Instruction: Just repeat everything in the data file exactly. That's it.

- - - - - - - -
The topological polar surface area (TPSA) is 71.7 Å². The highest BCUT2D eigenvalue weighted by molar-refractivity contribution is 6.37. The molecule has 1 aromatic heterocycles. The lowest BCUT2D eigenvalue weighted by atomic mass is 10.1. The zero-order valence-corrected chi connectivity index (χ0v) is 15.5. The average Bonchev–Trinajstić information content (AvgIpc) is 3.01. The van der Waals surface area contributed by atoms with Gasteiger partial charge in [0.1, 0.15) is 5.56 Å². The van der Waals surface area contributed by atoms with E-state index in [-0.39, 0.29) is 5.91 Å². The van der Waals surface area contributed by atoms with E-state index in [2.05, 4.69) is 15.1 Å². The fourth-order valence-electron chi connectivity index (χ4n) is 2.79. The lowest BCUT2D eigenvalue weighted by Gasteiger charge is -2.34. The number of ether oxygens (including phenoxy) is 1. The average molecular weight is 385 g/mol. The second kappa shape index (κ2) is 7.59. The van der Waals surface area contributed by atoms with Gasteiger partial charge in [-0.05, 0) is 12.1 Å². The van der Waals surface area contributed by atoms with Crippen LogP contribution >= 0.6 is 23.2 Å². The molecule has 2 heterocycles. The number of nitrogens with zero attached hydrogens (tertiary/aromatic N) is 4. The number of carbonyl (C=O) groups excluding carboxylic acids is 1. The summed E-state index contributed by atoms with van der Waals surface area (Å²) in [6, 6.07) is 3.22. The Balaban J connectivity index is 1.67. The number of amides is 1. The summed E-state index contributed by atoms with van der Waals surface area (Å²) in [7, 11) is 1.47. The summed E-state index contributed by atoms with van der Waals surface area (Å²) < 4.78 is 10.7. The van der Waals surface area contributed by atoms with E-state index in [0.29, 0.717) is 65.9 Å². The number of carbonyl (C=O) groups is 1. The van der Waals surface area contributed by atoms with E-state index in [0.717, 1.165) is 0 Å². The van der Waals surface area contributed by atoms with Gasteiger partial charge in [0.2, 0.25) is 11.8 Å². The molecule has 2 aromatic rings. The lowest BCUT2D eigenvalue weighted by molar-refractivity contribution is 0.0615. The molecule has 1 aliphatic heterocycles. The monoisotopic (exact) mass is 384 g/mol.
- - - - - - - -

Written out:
The topological polar surface area (TPSA) is 71.7 Å². The highest BCUT2D eigenvalue weighted by molar-refractivity contribution is 6.37. The molecule has 1 aromatic heterocycles. The lowest BCUT2D eigenvalue weighted by atomic mass is 10.1. The zero-order valence-corrected chi connectivity index (χ0v) is 15.5. The average Bonchev–Trinajstić information content (AvgIpc) is 3.01. The van der Waals surface area contributed by atoms with Gasteiger partial charge in [0.1, 0.15) is 5.56 Å². The van der Waals surface area contributed by atoms with E-state index in [-0.39, 0.29) is 5.91 Å². The van der Waals surface area contributed by atoms with E-state index in [2.05, 4.69) is 15.1 Å². The fourth-order valence-electron chi connectivity index (χ4n) is 2.79. The lowest BCUT2D eigenvalue weighted by Gasteiger charge is -2.34. The number of ether oxygens (including phenoxy) is 1. The average molecular weight is 385 g/mol. The second kappa shape index (κ2) is 7.59. The van der Waals surface area contributed by atoms with Gasteiger partial charge in [-0.05, 0) is 12.1 Å². The van der Waals surface area contributed by atoms with Crippen LogP contribution >= 0.6 is 23.2 Å². The molecule has 2 heterocycles. The number of nitrogens with zero attached hydrogens (tertiary/aromatic N) is 4. The number of carbonyl (C=O) groups excluding carboxylic acids is 1. The summed E-state index contributed by atoms with van der Waals surface area (Å²) in [6, 6.07) is 3.22. The Balaban J connectivity index is 1.67. The number of amides is 1. The summed E-state index contributed by atoms with van der Waals surface area (Å²) in [7, 11) is 1.47. The summed E-state index contributed by atoms with van der Waals surface area (Å²) < 4.78 is 10.7. The van der Waals surface area contributed by atoms with E-state index in [0.29, 0.717) is 65.9 Å². The number of carbonyl (C=O) groups is 1. The van der Waals surface area contributed by atoms with E-state index in [0.717, 1.165) is 0 Å². The van der Waals surface area contributed by atoms with Gasteiger partial charge in [0.2, 0.25) is 11.8 Å². The molecule has 2 aromatic rings. The lowest BCUT2D eigenvalue weighted by molar-refractivity contribution is 0.0615. The molecule has 1 aliphatic heterocycles. The monoisotopic (exact) mass is 384 g/mol.